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Chinuch Journeys

Abie, the brilliantly creative musical composer who became a mechanech in disguise, marvels at how Reb Shaya is still at it 40 years later, helping young Jews find their own individual melodies of meaning in Yiddishkeit.


The external indicators of how a person looks and what he does don’t necessarily tell you very much about who and what he truly is. The trick is to look for the inner story threading itself through the outer layers of another person’s life.

The topic is on my mind after a conversation with Reb Avrohom Yom Tov Rotenberg — sometimes known as Abie — who was in town recently for a “Musical Evening of Connection,” to benefit the chinuch and kiruv work of Rabbi Shaya Cohen, rosh yeshivah of Yeshiva Zichron Aryeh in Bayswater, New York. But it was also an evening of reconnection between Abie and Reb Shaya, his friend and long-ago mentor.

Their paths first crossed in 1974, when Abie, a local Queens boy, was a bochur in Yeshiva Chofetz Chaim in Forest Hills, New York. Reb Shaya was a dynamic force in the yeshivah’s kollel. He learned with many bochurim and invited them to his house for meals, and Abie was one of them. A year later, their connection deepened when Reb Shaya headed west, to LA’s San Fernando Valley suburbs, to start a yeshivah high school, and Abie came along. He became Rabbi Rotenberg, teaching ninth grade.

Back then, the Valley was a Jewish desert, and Rabbi Cohen’s high school was a big mix of kids from shomer Shabbos and non-observant homes.

“Reb Shaya jumped into the challenge with tremendous enthusiasm,” Abie recalls. “We talked openly with the kids about the beauty of Torah and Yiddishkeit, about forging a relationship with HaKadosh Baruch Hu. No question was ever looked down upon, including about the basics of emunah, and Reb Shaya loved those questions, which he saw as an opportunity. He had a class every Friday called ‘Rapping with the Rabbi,’ where kids could ask any question in the world. It had to be that way — after all, these were kids who weren’t sure where they stood and whose parents weren’t really committed, so how could you have a taineh on them?”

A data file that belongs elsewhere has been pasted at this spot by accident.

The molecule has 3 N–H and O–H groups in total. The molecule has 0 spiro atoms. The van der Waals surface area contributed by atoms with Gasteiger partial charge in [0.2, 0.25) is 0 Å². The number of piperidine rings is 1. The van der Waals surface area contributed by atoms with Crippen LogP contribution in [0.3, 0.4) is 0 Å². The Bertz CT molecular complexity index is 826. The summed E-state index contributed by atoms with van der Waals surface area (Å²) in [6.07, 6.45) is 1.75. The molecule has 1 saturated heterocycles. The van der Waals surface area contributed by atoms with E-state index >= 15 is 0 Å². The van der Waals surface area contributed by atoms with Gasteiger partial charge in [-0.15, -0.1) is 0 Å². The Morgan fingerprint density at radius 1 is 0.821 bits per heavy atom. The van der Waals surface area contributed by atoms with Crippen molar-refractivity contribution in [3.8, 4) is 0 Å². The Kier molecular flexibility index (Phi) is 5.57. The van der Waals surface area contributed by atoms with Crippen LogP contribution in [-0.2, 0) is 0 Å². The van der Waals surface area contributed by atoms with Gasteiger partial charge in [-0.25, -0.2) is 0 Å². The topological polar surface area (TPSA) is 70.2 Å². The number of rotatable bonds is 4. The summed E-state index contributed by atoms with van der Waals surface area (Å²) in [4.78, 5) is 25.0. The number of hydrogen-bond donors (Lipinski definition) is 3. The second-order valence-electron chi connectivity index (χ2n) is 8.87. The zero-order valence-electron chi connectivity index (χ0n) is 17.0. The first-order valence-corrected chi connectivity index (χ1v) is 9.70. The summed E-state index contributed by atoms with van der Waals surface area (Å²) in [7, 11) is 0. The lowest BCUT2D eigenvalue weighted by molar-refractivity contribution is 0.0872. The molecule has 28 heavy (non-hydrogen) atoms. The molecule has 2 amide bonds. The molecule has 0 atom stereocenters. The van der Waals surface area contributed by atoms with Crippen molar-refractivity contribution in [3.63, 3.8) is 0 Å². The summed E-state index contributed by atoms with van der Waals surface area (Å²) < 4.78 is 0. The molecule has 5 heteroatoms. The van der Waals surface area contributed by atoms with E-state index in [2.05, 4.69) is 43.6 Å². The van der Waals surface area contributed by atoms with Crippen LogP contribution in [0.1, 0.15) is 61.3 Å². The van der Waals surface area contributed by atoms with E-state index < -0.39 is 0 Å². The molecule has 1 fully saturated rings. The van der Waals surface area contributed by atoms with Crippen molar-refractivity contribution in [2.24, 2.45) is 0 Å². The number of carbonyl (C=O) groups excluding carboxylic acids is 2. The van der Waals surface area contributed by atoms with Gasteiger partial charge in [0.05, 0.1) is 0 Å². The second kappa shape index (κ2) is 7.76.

Their efforts began to bear fruit, and Rabbi Cohen started sending kids off to Eretz Yisrael for a few months at a time. “They needed to see what real Jewish living looks like,” Abie says, “and to see that, as Moshe Yess a”h put it, ‘G-d is alive and well and living in Jerusalem.’ ”

Reb Shaya ran SEED programs, staffed by Chofetz Chaim bochurim from back east, and one summer, the SEEDsters blanketed the Valley with posters advertising free pizza and activities along with Torah lessons. When only a few kids showed up to the program, the SEED fellows were understandably disappointed, but without missing a beat, Rabbi Cohen said to them, “Take out a phone book, sit down, and call all the Goldbergs to see if they have a child to send to the program.”

And, Abie says, “With about 700,000 Jews then living in LA, that added up to a whole lot of Goldbergs. And these New York yeshivah boys sat down and called, because Reb Shaya was so full of fire and enthusiasm to reach out. The thing about Reb Shaya is that he’s 100 percent sincere — there isn’t an ounce of self-interest in him, he’s not looking for anything other than to do the ratzon Hashem.”

In 1977, Reb Shaya heard about a few girls who were going to California on vacation, and got them to spend half their vacation doing a SEED program — the high school girls called them the Bachurettes. “He and the rebbetzin set me up with one of the girls, except that this girl insisted she wouldn’t go out unless they set the other girls up too. They went ahead and arranged shidduchim for all the girls. Mine, however, was the only one that worked out.”

It was in Los Angeles, where the Rotenbergs lived for the first years of their marriage, that the seeds of the Journeys series took root. In 1984, Abie sat listening to Moshe Yess and Shalom Levine doing their Megama thing, when, as he recalls, “a lightbulb went off in my head: We can have sophisticated, intelligent folk music in English with Jewish themes,” and he ended up composing most of the first Journeys album while in LA.